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Internal Ballistics; Propellant Burn Rates, Matching Powder to Expansion Ratio & More

As we explore shooting sports we are introduced to various propellants. Propellants, smokeless powder is a nitrated cellulose. Early propellants were heavily based on nitrated cotton, or ‘gun cotton’ used mainly in artillery. Modern powders are single based nitrocellulose while double based powders have a dash of nitroglycerine to up the potential chemical energy. Most powder being a solid propellant incorporates a built-in oxidizer, as a cartridge will function in the vacuum of space or under water. Artillery propellants are triple based adding nitroguanidine to the propellant. These all burn very fast.

How Do Propellants Work?

Propellants work by converting to gas. As we’ve mentioned, black powder was relatively a poor propellant as only about 40 percent is converted to gas, the rest are solids like copious amounts of smoke and fouling deposits in the bore. Not very efficient. The conversion for smokeless powders is much higher. Early smokeless powders were about three times more powerful than black powder. A few terms are in order:
Brisance – is the shattering power of an explosive determined by its detonation pressure. High detonation pressure correlates a high detonation velocity producing the shock wave.
Deflagration – is subsonic combustion and propagates through heat transfer. Firearms propellants fall in this category, from black powder to or smokeless powders. They don’t explode, just burn fast in a confined area.
Detonation – propagates at supersonic velocities via shock waves. High explosives like dynamite, TNT, etc..
Burn rate – is the speed of combustion. Most cartridge propellants are rated at with a relative burn rate compared to other propellants. Thus, powders are rated as fast to slow burning propellants compared to each other.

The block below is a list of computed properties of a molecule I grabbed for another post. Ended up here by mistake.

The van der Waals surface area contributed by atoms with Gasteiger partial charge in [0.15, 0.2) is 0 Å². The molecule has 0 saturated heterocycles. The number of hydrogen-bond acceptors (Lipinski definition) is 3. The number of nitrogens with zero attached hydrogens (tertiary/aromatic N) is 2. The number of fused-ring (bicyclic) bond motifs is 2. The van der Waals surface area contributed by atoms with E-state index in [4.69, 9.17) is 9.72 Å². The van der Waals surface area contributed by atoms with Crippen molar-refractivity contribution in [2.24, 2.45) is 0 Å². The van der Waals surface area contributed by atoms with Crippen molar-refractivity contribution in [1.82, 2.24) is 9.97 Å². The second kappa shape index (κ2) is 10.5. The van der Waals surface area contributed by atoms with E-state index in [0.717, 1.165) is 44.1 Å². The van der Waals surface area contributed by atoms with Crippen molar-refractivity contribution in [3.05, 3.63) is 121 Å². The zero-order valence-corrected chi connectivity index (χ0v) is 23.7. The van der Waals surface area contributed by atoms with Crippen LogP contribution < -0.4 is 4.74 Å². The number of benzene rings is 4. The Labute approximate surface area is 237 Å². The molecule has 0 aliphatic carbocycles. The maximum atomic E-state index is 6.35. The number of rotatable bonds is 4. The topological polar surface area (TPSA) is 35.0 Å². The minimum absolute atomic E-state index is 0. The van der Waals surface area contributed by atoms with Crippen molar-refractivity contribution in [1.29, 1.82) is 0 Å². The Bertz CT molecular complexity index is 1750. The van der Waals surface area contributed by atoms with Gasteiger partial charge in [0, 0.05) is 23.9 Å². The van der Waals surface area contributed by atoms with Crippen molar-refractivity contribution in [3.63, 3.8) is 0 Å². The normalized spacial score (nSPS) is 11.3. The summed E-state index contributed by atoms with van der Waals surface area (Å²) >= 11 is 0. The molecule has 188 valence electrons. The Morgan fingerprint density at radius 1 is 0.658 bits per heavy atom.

Expansion ratio – is the ratio of the cartridge volume compared to the cartridge volume plus the bore volume. It is the number of times the gas expands until the bullet leaves the bore.

Why Different Propellant Burn Rates?

In the US a handgun is defined as having a barrel length under 15 inches and no shoulder stock. But most semi-autos have less than 5-inch barrels, while commonly carried defensive revolvers have barrels of 4-6 inches. The powder must complete its work in a comparatively short time and distance. The rifle can use slower burn times because they have a longer barrel with longer expanding volumes. Coatings like graphite are used to control the burn rate, slowing down combustion. This prevents detonation. Other additives stabilize the powder allowing longer storage without deterioration. Potassium chloride can reduce the brightness of the muzzle flash, popular in military and law enforcement ammunition. There are many other additives, though most apply to artillery and cannon ammunition.

Internal Ballistics; Match the Powder to the Expansion Ratio

Peak pressure occurs rapidly and then falls off. It then maintains expansion until falling off when the bullet leaves the bore. It best to match the powder to the expansion ratio, this allows for a longer ‘push’ with higher velocities. Ammunition for handguns must do their work in smaller volumes than a rifle. Also rifles tend to operate at much higher peak pressures than do handguns. 9mm and 45 Auto are both verily mild cartridges compared to the .40 S&W, 10mm or the 357 SIG. Plus P ammo ups the milder calibers in power with attendant higher pressures.
Propellants are at heart of our sport, but probably only of interest to the hand loader, as we have no choices in propellant, nor do really know what they are in factory ammunition.

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